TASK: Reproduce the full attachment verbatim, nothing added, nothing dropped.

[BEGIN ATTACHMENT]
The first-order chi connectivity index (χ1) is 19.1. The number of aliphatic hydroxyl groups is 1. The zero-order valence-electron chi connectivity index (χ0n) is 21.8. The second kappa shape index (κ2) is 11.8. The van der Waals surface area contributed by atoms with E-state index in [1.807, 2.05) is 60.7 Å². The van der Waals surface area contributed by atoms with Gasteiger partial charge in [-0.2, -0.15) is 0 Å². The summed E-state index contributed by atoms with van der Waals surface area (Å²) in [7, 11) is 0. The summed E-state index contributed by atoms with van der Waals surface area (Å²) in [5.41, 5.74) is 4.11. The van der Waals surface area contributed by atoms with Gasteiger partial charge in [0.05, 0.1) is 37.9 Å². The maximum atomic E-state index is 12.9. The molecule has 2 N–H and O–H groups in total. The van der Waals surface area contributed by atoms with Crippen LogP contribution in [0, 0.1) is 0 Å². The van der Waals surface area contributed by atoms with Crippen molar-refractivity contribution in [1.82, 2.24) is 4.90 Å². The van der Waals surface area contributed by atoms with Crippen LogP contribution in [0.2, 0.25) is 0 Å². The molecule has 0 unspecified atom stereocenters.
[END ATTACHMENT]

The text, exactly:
The first-order chi connectivity index (χ1) is 19.1. The number of aliphatic hydroxyl groups is 1. The zero-order valence-electron chi connectivity index (χ0n) is 21.8. The second kappa shape index (κ2) is 11.8. The van der Waals surface area contributed by atoms with E-state index in [1.807, 2.05) is 60.7 Å². The van der Waals surface area contributed by atoms with Gasteiger partial charge in [-0.2, -0.15) is 0 Å². The summed E-state index contributed by atoms with van der Waals surface area (Å²) in [7, 11) is 0. The summed E-state index contributed by atoms with van der Waals surface area (Å²) in [5.41, 5.74) is 4.11. The van der Waals surface area contributed by atoms with Gasteiger partial charge in [0.05, 0.1) is 37.9 Å². The maximum atomic E-state index is 12.9. The molecule has 2 N–H and O–H groups in total. The van der Waals surface area contributed by atoms with Crippen LogP contribution in [0, 0.1) is 0 Å². The van der Waals surface area contributed by atoms with Crippen molar-refractivity contribution in [1.82, 2.24) is 4.90 Å². The van der Waals surface area contributed by atoms with Crippen LogP contribution in [0.2, 0.25) is 0 Å². The molecule has 0 unspecified atom stereocenters.